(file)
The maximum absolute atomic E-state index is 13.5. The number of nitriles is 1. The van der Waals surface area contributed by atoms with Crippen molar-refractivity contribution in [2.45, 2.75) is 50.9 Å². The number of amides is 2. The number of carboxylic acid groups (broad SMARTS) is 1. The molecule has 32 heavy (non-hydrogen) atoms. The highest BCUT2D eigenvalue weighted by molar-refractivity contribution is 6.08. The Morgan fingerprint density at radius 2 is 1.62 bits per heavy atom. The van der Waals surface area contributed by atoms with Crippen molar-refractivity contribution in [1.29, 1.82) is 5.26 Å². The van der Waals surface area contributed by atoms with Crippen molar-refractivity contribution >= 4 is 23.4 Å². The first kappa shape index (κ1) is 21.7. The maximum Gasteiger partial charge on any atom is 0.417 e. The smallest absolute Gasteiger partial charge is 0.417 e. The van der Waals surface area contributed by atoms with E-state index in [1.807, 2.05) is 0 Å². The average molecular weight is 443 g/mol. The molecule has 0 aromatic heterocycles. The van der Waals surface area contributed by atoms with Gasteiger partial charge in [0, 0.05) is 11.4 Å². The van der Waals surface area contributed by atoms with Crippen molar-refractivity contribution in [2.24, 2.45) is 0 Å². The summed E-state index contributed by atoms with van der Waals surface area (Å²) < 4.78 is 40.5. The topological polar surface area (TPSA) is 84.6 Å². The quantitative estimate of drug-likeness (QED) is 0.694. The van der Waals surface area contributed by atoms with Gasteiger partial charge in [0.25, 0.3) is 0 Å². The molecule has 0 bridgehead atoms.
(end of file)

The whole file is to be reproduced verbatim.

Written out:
The maximum absolute atomic E-state index is 13.5. The number of nitriles is 1. The van der Waals surface area contributed by atoms with Crippen molar-refractivity contribution in [2.45, 2.75) is 50.9 Å². The number of amides is 2. The number of carboxylic acid groups (broad SMARTS) is 1. The molecule has 32 heavy (non-hydrogen) atoms. The highest BCUT2D eigenvalue weighted by molar-refractivity contribution is 6.08. The Morgan fingerprint density at radius 2 is 1.62 bits per heavy atom. The van der Waals surface area contributed by atoms with Crippen molar-refractivity contribution in [1.29, 1.82) is 5.26 Å². The van der Waals surface area contributed by atoms with Crippen molar-refractivity contribution >= 4 is 23.4 Å². The first kappa shape index (κ1) is 21.7. The maximum Gasteiger partial charge on any atom is 0.417 e. The smallest absolute Gasteiger partial charge is 0.417 e. The van der Waals surface area contributed by atoms with E-state index in [1.807, 2.05) is 0 Å². The average molecular weight is 443 g/mol. The molecule has 0 aromatic heterocycles. The van der Waals surface area contributed by atoms with Gasteiger partial charge in [0, 0.05) is 11.4 Å². The van der Waals surface area contributed by atoms with Crippen molar-refractivity contribution in [2.24, 2.45) is 0 Å². The summed E-state index contributed by atoms with van der Waals surface area (Å²) < 4.78 is 40.5. The topological polar surface area (TPSA) is 84.6 Å². The quantitative estimate of drug-likeness (QED) is 0.694. The van der Waals surface area contributed by atoms with Gasteiger partial charge in [0.25, 0.3) is 0 Å². The molecule has 0 bridgehead atoms.